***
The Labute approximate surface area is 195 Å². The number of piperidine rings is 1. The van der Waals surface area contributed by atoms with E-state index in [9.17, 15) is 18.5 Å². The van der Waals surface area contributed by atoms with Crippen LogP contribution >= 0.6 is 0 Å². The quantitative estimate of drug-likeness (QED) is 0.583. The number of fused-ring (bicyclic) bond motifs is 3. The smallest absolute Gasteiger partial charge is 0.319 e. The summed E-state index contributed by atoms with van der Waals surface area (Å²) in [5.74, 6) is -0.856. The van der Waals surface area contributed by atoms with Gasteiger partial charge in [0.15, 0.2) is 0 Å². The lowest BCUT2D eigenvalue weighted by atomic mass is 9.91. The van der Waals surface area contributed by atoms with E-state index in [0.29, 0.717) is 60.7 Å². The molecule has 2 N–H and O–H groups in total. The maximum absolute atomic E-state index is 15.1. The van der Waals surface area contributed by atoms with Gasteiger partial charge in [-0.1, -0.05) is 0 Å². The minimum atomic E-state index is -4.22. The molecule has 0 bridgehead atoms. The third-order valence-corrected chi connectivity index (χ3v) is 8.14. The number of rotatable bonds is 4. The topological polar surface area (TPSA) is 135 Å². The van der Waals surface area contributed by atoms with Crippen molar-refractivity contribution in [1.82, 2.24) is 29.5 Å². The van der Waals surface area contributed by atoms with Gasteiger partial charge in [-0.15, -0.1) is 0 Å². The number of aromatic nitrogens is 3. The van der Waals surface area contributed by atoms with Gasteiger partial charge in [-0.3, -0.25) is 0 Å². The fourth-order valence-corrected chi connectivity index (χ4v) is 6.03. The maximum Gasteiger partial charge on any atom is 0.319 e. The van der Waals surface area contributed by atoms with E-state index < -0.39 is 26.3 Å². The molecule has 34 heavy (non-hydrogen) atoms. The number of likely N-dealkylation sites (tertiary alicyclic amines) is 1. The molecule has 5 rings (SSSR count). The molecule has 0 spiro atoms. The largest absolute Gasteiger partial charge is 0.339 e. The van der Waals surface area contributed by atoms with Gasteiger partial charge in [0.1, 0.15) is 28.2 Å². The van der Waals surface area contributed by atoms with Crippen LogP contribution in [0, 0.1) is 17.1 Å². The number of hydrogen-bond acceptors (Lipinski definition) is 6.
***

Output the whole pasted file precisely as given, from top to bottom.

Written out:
The Labute approximate surface area is 195 Å². The number of piperidine rings is 1. The van der Waals surface area contributed by atoms with E-state index in [9.17, 15) is 18.5 Å². The van der Waals surface area contributed by atoms with Crippen LogP contribution >= 0.6 is 0 Å². The quantitative estimate of drug-likeness (QED) is 0.583. The number of fused-ring (bicyclic) bond motifs is 3. The smallest absolute Gasteiger partial charge is 0.319 e. The summed E-state index contributed by atoms with van der Waals surface area (Å²) in [5.74, 6) is -0.856. The van der Waals surface area contributed by atoms with Gasteiger partial charge in [0.15, 0.2) is 0 Å². The lowest BCUT2D eigenvalue weighted by atomic mass is 9.91. The van der Waals surface area contributed by atoms with E-state index in [0.29, 0.717) is 60.7 Å². The molecule has 2 N–H and O–H groups in total. The maximum absolute atomic E-state index is 15.1. The van der Waals surface area contributed by atoms with Gasteiger partial charge in [-0.1, -0.05) is 0 Å². The minimum atomic E-state index is -4.22. The molecule has 0 bridgehead atoms. The third-order valence-corrected chi connectivity index (χ3v) is 8.14. The number of rotatable bonds is 4. The topological polar surface area (TPSA) is 135 Å². The van der Waals surface area contributed by atoms with Crippen molar-refractivity contribution in [1.82, 2.24) is 29.5 Å². The van der Waals surface area contributed by atoms with Gasteiger partial charge in [-0.15, -0.1) is 0 Å². The number of aromatic nitrogens is 3. The van der Waals surface area contributed by atoms with Gasteiger partial charge in [-0.3, -0.25) is 0 Å². The fourth-order valence-corrected chi connectivity index (χ4v) is 6.03. The maximum Gasteiger partial charge on any atom is 0.319 e. The van der Waals surface area contributed by atoms with E-state index < -0.39 is 26.3 Å². The molecule has 34 heavy (non-hydrogen) atoms. The number of likely N-dealkylation sites (tertiary alicyclic amines) is 1. The molecule has 5 rings (SSSR count). The molecule has 0 spiro atoms. The largest absolute Gasteiger partial charge is 0.339 e. The van der Waals surface area contributed by atoms with Gasteiger partial charge in [0.1, 0.15) is 28.2 Å². The van der Waals surface area contributed by atoms with Crippen LogP contribution in [0, 0.1) is 17.1 Å². The number of hydrogen-bond acceptors (Lipinski definition) is 6.